The sex lives of stuffy scorpions, cute ducklings with an innate sense of physics, and a life-size rubber moose may not seem like they have much in common, but they all inspired the winners of this year’s Ig Nobels, the prize for comic science achievement.
Less than a month before the actual Nobel Prizes are announced, the 32nd annual Ig Nobel Prize ceremony on Thursday, for the third year in a row, was a pre-recorded affair webcast on the Annals of Improbable Research magazine website.
The winners, honored in 10 categories, included scientists who found that when people on a blind date are attracted to each other, their heartbeats are in sync, and researchers who looked at why legal documents can be so baffling, even to lawyers themselves.
Although the ceremony was pre-recorded, it retained much of the fun of the live event usually held at Harvard University.
As is an Ig Nobel tradition, real Nobel laureates handed out the prizes, using a bit of video tricks: the Nobel laureates handed the prize off screen, while the winners reached out and brought in a prize they had sent and put in themselves. put together vision.
The winners also received a virtually worthless $10 trillion Zimbabwean bill.
VIEW | The 32nd First Annual Ig Nobel Prize Ceremony
Curiosity ignited? Learn more about some of the winners:
Line up your ducks
“Science is fun. My kind of slogan is you’re not doing science if you’re not having fun,” said Frank Fish, a biology professor at West Chester University in Pennsylvania.
Fish shared the physics with Ig Nobel for studying why ducklings follow their mothers in single-file formation.
It’s about saving energy: drawing the ducks, just like stock cars, cyclists and runners do in a race, he said.
“It all has to do with the flow that takes place behind that leading organism and the way moving in formation can be an energetic advantage,” said aptly named Fish, whose specialty is studying how animals swim.
He shared the prize with researchers at the University of Strathclyde in Glasgow, Scotland, who found that the ducks actually surfed in their mother’s wake.
That synchronizing feeling
Eliska Prochazkova’s personal experiences inspired her research on dating that led her and her colleagues to cardiology Ig Nobel.
She had no trouble finding her seemingly perfect match on dating apps, but she often found that there was no spark when they met in person. So she put people on blind dates in real-life social settings, measured their physiological responses, and found that the heartbeats of people who were attracted to each other were synchronized.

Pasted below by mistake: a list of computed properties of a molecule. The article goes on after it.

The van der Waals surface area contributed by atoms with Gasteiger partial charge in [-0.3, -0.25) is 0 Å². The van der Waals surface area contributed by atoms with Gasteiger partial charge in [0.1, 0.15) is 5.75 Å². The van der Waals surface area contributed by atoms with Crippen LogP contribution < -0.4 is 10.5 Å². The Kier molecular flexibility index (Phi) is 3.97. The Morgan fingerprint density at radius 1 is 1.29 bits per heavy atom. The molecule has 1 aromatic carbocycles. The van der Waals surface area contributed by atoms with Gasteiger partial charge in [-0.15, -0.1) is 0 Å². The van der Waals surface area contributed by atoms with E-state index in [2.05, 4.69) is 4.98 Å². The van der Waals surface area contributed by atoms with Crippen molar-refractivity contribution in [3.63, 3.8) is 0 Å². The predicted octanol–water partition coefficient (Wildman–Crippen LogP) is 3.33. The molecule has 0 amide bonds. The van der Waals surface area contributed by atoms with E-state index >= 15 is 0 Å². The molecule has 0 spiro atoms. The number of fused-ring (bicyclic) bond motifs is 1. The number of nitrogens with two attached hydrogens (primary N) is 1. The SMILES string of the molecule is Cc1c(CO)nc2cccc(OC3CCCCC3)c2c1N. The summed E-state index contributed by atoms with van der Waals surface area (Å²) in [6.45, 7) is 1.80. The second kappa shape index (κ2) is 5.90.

So is her work proof of “love at first sight”?
“It really depends on how you define love,” Prochazkova, a researcher at Leiden University in the Netherlands, said in an email. “What we found in our study was that people were able to decide very quickly whether they wanted to date their partner. Within the first two seconds of the date, the participants had a very complex idea about the person sitting in front of them.”
A cruel sting
Solimary Garcia-Hernandez and Glauco Machado of the University of São Paulo in Brazil won the Ig Nobel in biology for their research on whether constipation is ruining a scorpion’s sex life.
Scorpions can detach a body part to escape a predator – a process called autotomy. But when they lose their tail, they also lose the last part of the digestive tract, leading to constipation — and ultimately death, they wrote in the journal Integrated Zoology.
“The long-term decline in locomotor performance in automated males may hinder mate-searching,” they wrote.
Crash test moose
Magnus Gers won Ig Nobel safety engineering for creating a moose “crash test dummy” for his master’s thesis at the KTH Royal Institute of Technology in Stockholm, which was published by the Swedish National Road and Transport Research Institute.
Frequent collisions between moose and vehicles on Sweden’s highways often result in injuries and death to both humans and animals, Gers said in an email. Yet car manufacturers rarely include animal accidents in their safety tests.
“I believe this is a fascinating and still very unexplored area that deserves all the attention it can get,” he said. “This topic is mystical, life-threatening and more relevant than ever.”
Do you speak legally?
Anyone who has ever read a service agreement knows that legal documents can be downright incomprehensible.
That frustrated Eric Martinez, a graduate student in the brain and cognitive science division at the Massachusetts Institute of Technology, who also holds a law degree from Harvard.
Martinez, Francis Mollica and Edward Gibson shared Ig Nobel’s literature on analyzing what makes legal documents unnecessarily difficult to understand, research that appeared in the journal Cognition.
“Ultimately, there’s a kind of hope that lawyers will think a little bit more with the reader in mind,” he said. “Clarity is not only good for the layman, but also for lawyers.”